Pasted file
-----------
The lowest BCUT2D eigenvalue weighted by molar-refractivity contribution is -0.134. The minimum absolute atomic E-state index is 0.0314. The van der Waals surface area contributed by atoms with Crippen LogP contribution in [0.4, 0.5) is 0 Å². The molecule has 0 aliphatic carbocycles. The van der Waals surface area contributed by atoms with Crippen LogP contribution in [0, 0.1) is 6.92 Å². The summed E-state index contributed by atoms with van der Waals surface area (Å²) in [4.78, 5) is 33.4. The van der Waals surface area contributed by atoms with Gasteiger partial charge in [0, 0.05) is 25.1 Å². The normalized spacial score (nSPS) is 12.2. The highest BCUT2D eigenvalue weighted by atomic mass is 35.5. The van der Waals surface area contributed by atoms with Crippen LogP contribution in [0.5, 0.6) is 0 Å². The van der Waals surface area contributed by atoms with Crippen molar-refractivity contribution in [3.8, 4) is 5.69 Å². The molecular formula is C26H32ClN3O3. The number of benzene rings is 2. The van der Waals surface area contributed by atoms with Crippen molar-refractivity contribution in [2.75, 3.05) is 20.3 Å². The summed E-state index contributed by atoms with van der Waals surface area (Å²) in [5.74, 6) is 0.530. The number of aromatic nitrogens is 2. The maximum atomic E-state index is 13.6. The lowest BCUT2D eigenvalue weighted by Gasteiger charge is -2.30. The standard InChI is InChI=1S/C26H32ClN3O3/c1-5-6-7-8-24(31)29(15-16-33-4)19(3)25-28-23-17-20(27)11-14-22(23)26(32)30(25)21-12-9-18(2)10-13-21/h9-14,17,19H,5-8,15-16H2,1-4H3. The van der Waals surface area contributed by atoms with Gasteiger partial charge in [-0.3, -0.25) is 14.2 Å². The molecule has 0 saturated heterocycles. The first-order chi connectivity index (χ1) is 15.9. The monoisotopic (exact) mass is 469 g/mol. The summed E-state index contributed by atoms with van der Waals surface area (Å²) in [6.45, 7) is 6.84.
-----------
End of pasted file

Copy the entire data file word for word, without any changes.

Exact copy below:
The lowest BCUT2D eigenvalue weighted by molar-refractivity contribution is -0.134. The minimum absolute atomic E-state index is 0.0314. The van der Waals surface area contributed by atoms with Crippen LogP contribution in [0.4, 0.5) is 0 Å². The molecule has 0 aliphatic carbocycles. The van der Waals surface area contributed by atoms with Crippen LogP contribution in [0, 0.1) is 6.92 Å². The summed E-state index contributed by atoms with van der Waals surface area (Å²) in [4.78, 5) is 33.4. The van der Waals surface area contributed by atoms with Gasteiger partial charge in [0, 0.05) is 25.1 Å². The normalized spacial score (nSPS) is 12.2. The highest BCUT2D eigenvalue weighted by atomic mass is 35.5. The van der Waals surface area contributed by atoms with Crippen LogP contribution in [0.5, 0.6) is 0 Å². The van der Waals surface area contributed by atoms with Crippen molar-refractivity contribution in [3.8, 4) is 5.69 Å². The molecular formula is C26H32ClN3O3. The number of benzene rings is 2. The van der Waals surface area contributed by atoms with Crippen molar-refractivity contribution in [2.75, 3.05) is 20.3 Å². The summed E-state index contributed by atoms with van der Waals surface area (Å²) in [5.74, 6) is 0.530. The number of aromatic nitrogens is 2. The maximum atomic E-state index is 13.6. The lowest BCUT2D eigenvalue weighted by Gasteiger charge is -2.30. The standard InChI is InChI=1S/C26H32ClN3O3/c1-5-6-7-8-24(31)29(15-16-33-4)19(3)25-28-23-17-20(27)11-14-22(23)26(32)30(25)21-12-9-18(2)10-13-21/h9-14,17,19H,5-8,15-16H2,1-4H3. The van der Waals surface area contributed by atoms with Gasteiger partial charge in [-0.3, -0.25) is 14.2 Å². The molecule has 0 saturated heterocycles. The first-order chi connectivity index (χ1) is 15.9. The monoisotopic (exact) mass is 469 g/mol. The summed E-state index contributed by atoms with van der Waals surface area (Å²) in [6.45, 7) is 6.84.